9. 9. WHMCS | Addon Module Documentation 9 Multi-Language Modules can be designed to support multiple languages should you wish. For this, the addon module simply needs a lang subfolder creating within it, and within that language files can be created matching the names of the main WHMCS admin area language files located in the /admin/lang/ folder. The language variables for custom modules are kept separate in language files within the module’s own folder to make installation and updating easier. If language files exist, WHMCS will then automatically load these whenever the custom module is accessed, automatically selecting the appropriate language file based on the currently logged in administrators language profile setting. If no matching language file exists within the custom module’s folder for the language the admin is using then it will simply fall back to the default language you set in the module’s config array. The language variables are then passed into both the _output and _sidebar functions variables array using “_lang”. Please refer to the example addon modules language file located in /modules/addons/addonexample/lang/english.php for the format to use for your custom language variables. Below is a demonstration of how you specify the default language for your module in the config array. function your_module_name_config() { $configarray = array( 'name' => 'Friendly Display Name Here', 'version' => '1.0', 'author' => 'Your Name Here', 'description' => 'Description of your Addon/Module Here', 'language' => 'english', 'fields' => array( etc…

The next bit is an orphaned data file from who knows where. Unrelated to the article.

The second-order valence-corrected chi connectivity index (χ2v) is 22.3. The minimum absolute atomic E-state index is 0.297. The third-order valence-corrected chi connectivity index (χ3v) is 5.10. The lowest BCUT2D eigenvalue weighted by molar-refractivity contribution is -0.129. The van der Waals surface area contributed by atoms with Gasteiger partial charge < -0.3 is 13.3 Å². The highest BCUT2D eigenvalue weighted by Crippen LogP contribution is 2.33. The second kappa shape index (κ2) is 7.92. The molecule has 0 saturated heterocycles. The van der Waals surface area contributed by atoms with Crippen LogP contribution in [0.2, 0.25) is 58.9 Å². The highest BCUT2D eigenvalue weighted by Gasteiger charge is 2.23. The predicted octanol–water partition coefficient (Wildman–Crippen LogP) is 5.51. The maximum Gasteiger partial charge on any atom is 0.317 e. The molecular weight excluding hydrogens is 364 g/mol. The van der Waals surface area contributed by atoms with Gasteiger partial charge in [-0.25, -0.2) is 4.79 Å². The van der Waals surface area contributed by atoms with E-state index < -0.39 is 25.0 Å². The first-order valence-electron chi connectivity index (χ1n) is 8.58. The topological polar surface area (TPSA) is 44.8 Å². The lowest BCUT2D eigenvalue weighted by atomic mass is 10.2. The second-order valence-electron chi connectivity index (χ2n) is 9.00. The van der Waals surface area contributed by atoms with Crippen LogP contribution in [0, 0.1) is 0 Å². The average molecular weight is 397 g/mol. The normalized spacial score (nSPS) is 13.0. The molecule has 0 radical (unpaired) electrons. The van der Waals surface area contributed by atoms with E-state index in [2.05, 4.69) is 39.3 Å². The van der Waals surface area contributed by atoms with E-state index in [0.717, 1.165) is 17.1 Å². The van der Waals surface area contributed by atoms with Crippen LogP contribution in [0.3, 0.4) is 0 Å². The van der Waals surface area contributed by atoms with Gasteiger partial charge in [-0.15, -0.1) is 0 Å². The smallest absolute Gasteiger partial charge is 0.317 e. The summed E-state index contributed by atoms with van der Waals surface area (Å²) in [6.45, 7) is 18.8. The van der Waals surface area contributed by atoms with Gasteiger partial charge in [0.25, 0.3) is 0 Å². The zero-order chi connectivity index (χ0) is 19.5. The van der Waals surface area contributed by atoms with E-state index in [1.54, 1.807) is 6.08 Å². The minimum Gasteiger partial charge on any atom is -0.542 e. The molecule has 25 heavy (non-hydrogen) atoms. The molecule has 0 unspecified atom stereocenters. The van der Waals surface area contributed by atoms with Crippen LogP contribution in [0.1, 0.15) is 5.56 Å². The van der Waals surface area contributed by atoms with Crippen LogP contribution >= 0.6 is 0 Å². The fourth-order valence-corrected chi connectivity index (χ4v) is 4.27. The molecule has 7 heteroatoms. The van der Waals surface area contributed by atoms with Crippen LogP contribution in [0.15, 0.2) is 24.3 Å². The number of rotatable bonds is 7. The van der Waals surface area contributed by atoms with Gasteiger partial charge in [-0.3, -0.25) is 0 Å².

10. 10. WHMCS | Addon Module Documentation 10 Hooks To create hooks that your module should define within WHMCS, you simply need to create a file named “hooks.php” within your custom module folder, and that will then be automatically detected and any hooks loaded on every page of WHMCS. The hook functions within that file should be defined in exactly the same way as normal. Please refer to http://wiki.whmcs.com/Hooks for more information on creating hooks.